Republicans and anti-tax activists are railing against the $80 billion in additional funding provided to the IRS through the Inflation Reduction Act, with some conjuring terrifying images of 87,000 armed tax agents squashing innocent Americans under a dictatorial federal boot.
Sen. Chuck Grassley (R-IA), who serves on the Finance and Budget Committees, told Fox News that he was worried about the prospect of an IRS "strike force that goes in with AK-15s already loaded, ready to shoot some small businessperson in Iowa."
Rep. Matt Gaetz (R-FL) - referring to a report that the IRS has been buying ammunition - claimed wildly that the government is arming the IRS because "Joe Biden is raising taxes and disarming Americans."
But the reality of what the IRS plans to do with its extra funding will likely be far more mundane. "It's unbelievable that we even need to say this, but there are not going to be 87,000 armed IRS agents going door-to-door with assault rifles," Senate Finance Committee Chair Ron Wyden (D-OR) told Politico's Brian Faler.
Leaving aside the paranoid fantasies ricocheting around the more extreme reaches of the Internet, Faler identifies five things to know about what the IRS will likely do with the money:
1) Hire more people - though it's not clear exactly how many. The 87,000 figure that has made headlines is an estimate provided by the Treasury Department last year, and includes people who would be hired over the next decade to fill in for tens of thousands of expected retirees. Whatever the actual number, the hiring will be for all kinds of positions, including auditors, tech people and customer service specialists.
2) Raise the audit rate. The Biden administration says it will not audit households earning less than $400,000 per year. Still, a major goal of the extra funding is to increase the audit rate for high-income taxpayers and corporations - and as Faler notes, that could be tricky in some circumstances, since sometimes it can be hard to know how much someone earns until they are audited. Nevertheless, it's worth noting that audit rates for the rich have plummeted in recent years, and few Americans get audited in any case - "just 0.1 percent of those making between $75,000 and $100,000 in 2019," Faler says.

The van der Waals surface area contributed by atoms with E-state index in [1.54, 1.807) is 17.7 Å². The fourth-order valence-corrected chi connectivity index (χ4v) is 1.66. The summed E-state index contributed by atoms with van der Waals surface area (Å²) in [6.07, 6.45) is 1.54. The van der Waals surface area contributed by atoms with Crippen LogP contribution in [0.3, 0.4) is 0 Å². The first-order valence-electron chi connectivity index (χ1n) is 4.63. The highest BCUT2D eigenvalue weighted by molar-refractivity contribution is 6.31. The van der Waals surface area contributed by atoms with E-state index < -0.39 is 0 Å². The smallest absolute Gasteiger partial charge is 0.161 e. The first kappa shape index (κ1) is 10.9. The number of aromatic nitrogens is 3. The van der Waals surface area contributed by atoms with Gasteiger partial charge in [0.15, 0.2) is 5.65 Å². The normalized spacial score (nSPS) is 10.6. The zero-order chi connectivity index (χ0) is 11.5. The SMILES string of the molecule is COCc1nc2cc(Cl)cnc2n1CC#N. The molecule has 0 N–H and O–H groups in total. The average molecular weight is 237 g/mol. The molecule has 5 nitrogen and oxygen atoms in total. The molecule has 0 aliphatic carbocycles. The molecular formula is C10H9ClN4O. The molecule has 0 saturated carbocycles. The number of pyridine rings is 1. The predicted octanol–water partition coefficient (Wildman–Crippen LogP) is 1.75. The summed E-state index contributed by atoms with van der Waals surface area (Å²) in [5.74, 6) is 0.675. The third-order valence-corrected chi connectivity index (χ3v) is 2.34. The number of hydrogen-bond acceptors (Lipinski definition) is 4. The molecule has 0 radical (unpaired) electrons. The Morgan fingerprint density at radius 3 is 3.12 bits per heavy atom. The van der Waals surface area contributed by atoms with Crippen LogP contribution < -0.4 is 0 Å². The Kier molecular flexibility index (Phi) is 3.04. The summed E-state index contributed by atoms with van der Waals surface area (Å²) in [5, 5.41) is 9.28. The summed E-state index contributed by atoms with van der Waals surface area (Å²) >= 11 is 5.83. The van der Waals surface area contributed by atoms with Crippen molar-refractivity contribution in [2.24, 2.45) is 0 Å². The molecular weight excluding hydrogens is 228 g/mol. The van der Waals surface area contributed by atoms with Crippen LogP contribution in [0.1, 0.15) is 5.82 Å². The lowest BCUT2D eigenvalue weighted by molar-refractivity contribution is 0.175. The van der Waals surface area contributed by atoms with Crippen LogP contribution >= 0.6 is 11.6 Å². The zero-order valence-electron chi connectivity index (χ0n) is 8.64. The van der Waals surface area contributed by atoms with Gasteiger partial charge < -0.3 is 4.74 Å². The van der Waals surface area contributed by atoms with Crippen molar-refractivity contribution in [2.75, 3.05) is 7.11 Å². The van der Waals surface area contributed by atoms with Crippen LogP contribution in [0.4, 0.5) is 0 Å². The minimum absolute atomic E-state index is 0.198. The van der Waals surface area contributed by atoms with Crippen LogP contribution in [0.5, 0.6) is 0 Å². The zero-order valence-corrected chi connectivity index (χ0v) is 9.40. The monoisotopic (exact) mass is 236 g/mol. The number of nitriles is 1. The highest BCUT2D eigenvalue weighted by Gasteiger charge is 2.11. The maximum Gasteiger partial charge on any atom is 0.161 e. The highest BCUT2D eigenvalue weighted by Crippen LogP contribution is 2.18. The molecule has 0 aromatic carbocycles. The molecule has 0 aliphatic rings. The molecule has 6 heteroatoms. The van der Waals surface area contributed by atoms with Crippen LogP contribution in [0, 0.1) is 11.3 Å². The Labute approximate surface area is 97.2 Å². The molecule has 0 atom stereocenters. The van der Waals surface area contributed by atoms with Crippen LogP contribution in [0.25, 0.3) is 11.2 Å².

3) Reverse the shrinking. Thirty years ago, the IRS had 117,000 employees - and now has just 79,000, despite the country's population growing by nearly a third over the last three decades. Much of the additional funding will go toward simply recovering capabilities that were lost over time due to funding cuts.
4) The spending will pay for itself, and more: Tax analysts widely agree that the $80 billion will help the IRS recover far more revenue. The Congressional Budget Office estimates that the IRS will bring in an additional $124 billion over 10 years, above and beyond the additional funding. Some experts say the figure could be substantially higher.
5) The plan is still developing: The IRS is still working on a plan for how to spend the money, which in any event will be doled out over many years. The CBO expects the tax agency to spend just $5 billion of the total in the first year.
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